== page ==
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Coincidence Gallery showcases four talented New Orleans artists.

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Out Of The Fire: Four New Orleans Artists
Coincidence Gallery
Through Aug. 28

Inferno, a studio space and glass foundry in New Orleans, is introducing itself at Coincidence Gallery in a group exhibition of four of its artists, "Out of the Fire." This title suggests that its produce has cooled down, but unhot it's not. This is an excellent and inspiring show, and you have one week left to see it.

Gary Oaks' bound and predetermined pilloried male figures tower above the viewer like modern crucifixes absent the crossbar. Missing the minor advantage of outstretched arms, this arrangement confines its captive further. In the "Three Believers" three aging faces, betraying, betrayed or regretful, perch atop vulnerable, malnourished bodies that are both formed and immobilized by the same wrapped material from the neck to their downward-pointing toes. Oaks has released only their hands from the rope wrapping to permit them a stance of meditative repose.

"The Zarathustran" features Nietzsche's solemn mustachioed head, while "The Stranger's" identity has been withheld. He appears genetically related, however, to the glass head of Oaks' other work "It's Still in my Head." The latter is a modest little piece in comparison to its totemic brethren, but it grows marvelous on close inspection. Writhing and tangling discreetly inside the clear glass bust is a used typewriter ribbon, imprinted with vestiges of the poetry that is the artist's other expressive discipline.

Mary Jane Parker is represented with a sampling of two bodies of work. A couple of small cast-crystal sculptures link her to the Inferno's glass-casting culture. Both of these pieces are the kind of work you just want to own. Beautiful, poignant, a little painful but carefully so, they prompt you to imagine fitting them into your house somewhere. But it is her paintings that fit best in your subconscious. From the "Constellation" series (coming soon to 1708 Gallery), Parker presents four works. These are tormented images of headless women suspended in a night sky. Titled after the constellations that are configured over her subjects' gaunt, naked bodies, the paintings begin to exhume dark superstitions of scientific inquiry. They reveal poses borrowed from a late 19th-century French study on the sleep tendencies of women diagnosed as hysterical.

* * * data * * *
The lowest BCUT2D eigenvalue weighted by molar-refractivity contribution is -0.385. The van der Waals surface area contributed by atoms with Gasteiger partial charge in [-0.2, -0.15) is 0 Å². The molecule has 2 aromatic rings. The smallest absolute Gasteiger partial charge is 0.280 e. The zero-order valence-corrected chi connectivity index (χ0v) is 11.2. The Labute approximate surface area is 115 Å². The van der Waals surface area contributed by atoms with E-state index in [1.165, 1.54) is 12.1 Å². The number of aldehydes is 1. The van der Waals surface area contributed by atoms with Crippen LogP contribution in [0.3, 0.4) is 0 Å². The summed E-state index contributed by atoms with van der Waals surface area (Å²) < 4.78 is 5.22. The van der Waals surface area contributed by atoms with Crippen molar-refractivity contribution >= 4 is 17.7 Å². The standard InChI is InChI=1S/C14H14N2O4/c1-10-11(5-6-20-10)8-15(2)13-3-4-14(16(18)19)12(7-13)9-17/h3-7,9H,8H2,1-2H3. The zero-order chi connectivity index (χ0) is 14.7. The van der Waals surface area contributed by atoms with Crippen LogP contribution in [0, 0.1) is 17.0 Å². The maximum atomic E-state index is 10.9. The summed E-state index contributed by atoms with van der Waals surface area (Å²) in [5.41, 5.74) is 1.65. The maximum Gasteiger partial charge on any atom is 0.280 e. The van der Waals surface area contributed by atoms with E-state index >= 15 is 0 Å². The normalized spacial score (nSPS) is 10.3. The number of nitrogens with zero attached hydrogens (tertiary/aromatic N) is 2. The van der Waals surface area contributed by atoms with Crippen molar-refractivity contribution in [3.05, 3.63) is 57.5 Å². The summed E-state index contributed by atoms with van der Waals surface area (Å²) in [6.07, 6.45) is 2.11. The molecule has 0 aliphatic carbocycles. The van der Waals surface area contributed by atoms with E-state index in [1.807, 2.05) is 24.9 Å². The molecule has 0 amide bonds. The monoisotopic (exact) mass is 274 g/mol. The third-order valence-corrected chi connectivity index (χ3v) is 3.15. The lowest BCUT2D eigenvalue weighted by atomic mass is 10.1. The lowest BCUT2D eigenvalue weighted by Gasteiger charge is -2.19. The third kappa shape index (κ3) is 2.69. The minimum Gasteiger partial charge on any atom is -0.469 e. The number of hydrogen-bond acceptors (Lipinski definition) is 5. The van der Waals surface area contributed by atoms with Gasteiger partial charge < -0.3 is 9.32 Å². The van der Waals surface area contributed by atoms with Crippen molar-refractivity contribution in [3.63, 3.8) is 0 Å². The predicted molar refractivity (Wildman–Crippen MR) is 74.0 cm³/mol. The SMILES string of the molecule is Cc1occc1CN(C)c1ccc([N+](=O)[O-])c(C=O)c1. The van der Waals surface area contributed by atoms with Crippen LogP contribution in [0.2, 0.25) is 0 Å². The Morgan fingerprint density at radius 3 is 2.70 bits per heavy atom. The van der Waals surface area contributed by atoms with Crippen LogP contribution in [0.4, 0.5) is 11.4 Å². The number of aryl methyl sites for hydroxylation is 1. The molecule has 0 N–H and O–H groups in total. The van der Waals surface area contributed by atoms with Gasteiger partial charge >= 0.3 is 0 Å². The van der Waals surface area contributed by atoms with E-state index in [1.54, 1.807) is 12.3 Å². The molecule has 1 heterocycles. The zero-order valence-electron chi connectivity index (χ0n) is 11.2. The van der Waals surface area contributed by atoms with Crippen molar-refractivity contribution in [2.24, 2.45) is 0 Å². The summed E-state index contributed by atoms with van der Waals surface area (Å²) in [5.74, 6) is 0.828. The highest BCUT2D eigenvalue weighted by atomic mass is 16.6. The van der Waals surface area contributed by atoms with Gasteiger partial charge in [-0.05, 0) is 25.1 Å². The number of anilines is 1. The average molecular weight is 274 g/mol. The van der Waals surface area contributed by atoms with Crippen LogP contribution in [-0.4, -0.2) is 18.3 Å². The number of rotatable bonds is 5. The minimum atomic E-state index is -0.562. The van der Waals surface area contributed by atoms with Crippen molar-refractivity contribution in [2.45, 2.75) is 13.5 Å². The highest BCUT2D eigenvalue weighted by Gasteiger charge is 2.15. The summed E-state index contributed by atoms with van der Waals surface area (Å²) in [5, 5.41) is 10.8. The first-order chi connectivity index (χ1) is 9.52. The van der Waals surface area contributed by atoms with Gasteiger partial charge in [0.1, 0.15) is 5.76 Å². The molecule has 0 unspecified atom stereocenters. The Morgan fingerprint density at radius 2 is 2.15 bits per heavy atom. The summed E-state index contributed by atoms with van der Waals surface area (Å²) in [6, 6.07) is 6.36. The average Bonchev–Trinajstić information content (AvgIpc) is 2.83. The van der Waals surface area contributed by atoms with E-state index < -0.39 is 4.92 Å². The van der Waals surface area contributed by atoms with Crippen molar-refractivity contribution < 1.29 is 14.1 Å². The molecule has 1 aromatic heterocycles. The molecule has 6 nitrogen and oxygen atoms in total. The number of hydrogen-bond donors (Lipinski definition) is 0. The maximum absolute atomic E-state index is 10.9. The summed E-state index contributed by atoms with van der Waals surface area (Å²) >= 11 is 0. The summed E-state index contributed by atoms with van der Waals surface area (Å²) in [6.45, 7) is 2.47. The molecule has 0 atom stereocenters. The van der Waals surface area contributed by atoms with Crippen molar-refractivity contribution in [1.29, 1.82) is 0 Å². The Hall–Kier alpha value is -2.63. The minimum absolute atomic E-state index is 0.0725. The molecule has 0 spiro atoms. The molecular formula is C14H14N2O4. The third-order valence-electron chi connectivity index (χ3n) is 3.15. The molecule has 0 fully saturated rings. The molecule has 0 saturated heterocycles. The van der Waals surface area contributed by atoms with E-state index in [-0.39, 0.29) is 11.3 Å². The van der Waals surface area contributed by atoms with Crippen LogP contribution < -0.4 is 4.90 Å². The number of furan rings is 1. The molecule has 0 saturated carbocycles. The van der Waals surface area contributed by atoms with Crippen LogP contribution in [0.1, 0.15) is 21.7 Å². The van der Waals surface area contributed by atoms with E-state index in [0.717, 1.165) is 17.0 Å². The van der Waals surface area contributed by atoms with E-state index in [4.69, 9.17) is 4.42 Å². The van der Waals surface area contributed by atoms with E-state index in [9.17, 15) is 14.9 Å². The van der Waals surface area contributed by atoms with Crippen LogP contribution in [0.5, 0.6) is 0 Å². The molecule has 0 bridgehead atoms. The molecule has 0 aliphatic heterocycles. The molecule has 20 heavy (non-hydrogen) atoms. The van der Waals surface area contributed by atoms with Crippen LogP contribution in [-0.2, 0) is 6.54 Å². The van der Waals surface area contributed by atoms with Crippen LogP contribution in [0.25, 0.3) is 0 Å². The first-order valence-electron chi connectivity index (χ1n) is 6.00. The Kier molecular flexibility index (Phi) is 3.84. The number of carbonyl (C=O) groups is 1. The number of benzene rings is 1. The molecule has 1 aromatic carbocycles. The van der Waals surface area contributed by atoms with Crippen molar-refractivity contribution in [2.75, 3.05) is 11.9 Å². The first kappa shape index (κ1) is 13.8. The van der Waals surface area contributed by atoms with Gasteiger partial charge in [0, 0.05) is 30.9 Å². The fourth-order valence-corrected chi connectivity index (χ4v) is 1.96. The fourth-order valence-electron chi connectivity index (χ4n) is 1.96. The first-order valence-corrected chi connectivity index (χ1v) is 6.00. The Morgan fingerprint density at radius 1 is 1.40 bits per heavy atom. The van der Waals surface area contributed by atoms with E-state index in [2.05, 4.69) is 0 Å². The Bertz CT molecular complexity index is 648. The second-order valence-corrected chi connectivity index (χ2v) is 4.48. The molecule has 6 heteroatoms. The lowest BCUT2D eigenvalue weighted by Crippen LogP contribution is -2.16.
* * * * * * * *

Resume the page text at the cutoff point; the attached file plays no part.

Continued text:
The psychological tension of the show is mitigated in part by Patrick Martin and Roberta Eisenberg, who add a bit of menacing wit and some jujube color. Both artists are aware of the comic possibilities of engaging the viewer's oral impulses. Martin has strung a line of opalescent glass pacifiers on the wall, about mouth high, just to see if you are still in the mood. Beside the pacifiers is a dicier piece featuring cast-crystal padlocks affixed to a rusted chain. It's such an effective merging of opposite materials and reversing of metaphors: The sugary glass effectively makes the rusted chain seem warm and trustworthy by comparison.

Eisenberg's little cast animal faces peer out of their strange realm behind the wall. They are cute, creepy and culturally ubiquitous, standing in for many associations. From the mahogany paneled trophy walls of the well-to-do, to the rear windows of redneck cars populated with a hundred fluffy creatures, they look the part of nature summarily subdued. Assuming the surnames and positions Eisenberg gives them through their titles, they are the cuddly spirit animals and/or the clueless faces of the exceedingly

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